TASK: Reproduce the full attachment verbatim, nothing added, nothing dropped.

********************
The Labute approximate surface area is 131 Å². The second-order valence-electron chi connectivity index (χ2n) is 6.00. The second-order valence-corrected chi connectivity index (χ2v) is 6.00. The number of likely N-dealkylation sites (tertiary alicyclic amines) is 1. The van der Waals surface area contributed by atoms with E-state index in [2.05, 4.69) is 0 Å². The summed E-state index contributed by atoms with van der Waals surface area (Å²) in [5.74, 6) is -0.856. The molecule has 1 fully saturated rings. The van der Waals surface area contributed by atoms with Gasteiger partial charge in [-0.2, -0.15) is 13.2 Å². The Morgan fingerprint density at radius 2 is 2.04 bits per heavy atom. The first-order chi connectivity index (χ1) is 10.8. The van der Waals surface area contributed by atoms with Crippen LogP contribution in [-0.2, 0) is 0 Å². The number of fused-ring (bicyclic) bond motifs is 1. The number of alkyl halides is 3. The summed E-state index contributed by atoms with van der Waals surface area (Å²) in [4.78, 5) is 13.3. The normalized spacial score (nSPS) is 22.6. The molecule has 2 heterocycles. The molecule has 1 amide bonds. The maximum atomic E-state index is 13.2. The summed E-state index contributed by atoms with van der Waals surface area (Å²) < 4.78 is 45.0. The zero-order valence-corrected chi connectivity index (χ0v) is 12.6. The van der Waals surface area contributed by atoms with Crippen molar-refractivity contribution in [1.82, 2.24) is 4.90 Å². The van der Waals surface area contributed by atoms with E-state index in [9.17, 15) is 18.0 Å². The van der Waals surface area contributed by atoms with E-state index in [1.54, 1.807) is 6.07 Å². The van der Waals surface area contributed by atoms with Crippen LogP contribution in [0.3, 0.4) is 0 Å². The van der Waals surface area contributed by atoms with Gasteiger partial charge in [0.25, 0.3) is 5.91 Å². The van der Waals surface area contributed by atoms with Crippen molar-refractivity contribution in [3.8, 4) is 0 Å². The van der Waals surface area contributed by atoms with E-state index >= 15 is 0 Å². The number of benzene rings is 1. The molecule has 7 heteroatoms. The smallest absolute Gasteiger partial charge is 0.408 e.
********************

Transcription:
The Labute approximate surface area is 131 Å². The second-order valence-electron chi connectivity index (χ2n) is 6.00. The second-order valence-corrected chi connectivity index (χ2v) is 6.00. The number of likely N-dealkylation sites (tertiary alicyclic amines) is 1. The van der Waals surface area contributed by atoms with E-state index in [2.05, 4.69) is 0 Å². The summed E-state index contributed by atoms with van der Waals surface area (Å²) in [5.74, 6) is -0.856. The molecule has 1 fully saturated rings. The van der Waals surface area contributed by atoms with Gasteiger partial charge in [-0.2, -0.15) is 13.2 Å². The Morgan fingerprint density at radius 2 is 2.04 bits per heavy atom. The first-order chi connectivity index (χ1) is 10.8. The van der Waals surface area contributed by atoms with Crippen LogP contribution in [-0.2, 0) is 0 Å². The number of fused-ring (bicyclic) bond motifs is 1. The number of alkyl halides is 3. The summed E-state index contributed by atoms with van der Waals surface area (Å²) in [4.78, 5) is 13.3. The normalized spacial score (nSPS) is 22.6. The molecule has 2 heterocycles. The molecule has 1 amide bonds. The maximum atomic E-state index is 13.2. The summed E-state index contributed by atoms with van der Waals surface area (Å²) < 4.78 is 45.0. The zero-order valence-corrected chi connectivity index (χ0v) is 12.6. The van der Waals surface area contributed by atoms with Crippen molar-refractivity contribution in [1.82, 2.24) is 4.90 Å². The van der Waals surface area contributed by atoms with E-state index in [9.17, 15) is 18.0 Å². The van der Waals surface area contributed by atoms with E-state index in [1.54, 1.807) is 6.07 Å². The van der Waals surface area contributed by atoms with Crippen LogP contribution in [0.3, 0.4) is 0 Å². The van der Waals surface area contributed by atoms with Gasteiger partial charge in [0.25, 0.3) is 5.91 Å². The van der Waals surface area contributed by atoms with Crippen molar-refractivity contribution in [3.8, 4) is 0 Å². The van der Waals surface area contributed by atoms with E-state index >= 15 is 0 Å². The number of benzene rings is 1. The molecule has 7 heteroatoms. The smallest absolute Gasteiger partial charge is 0.408 e.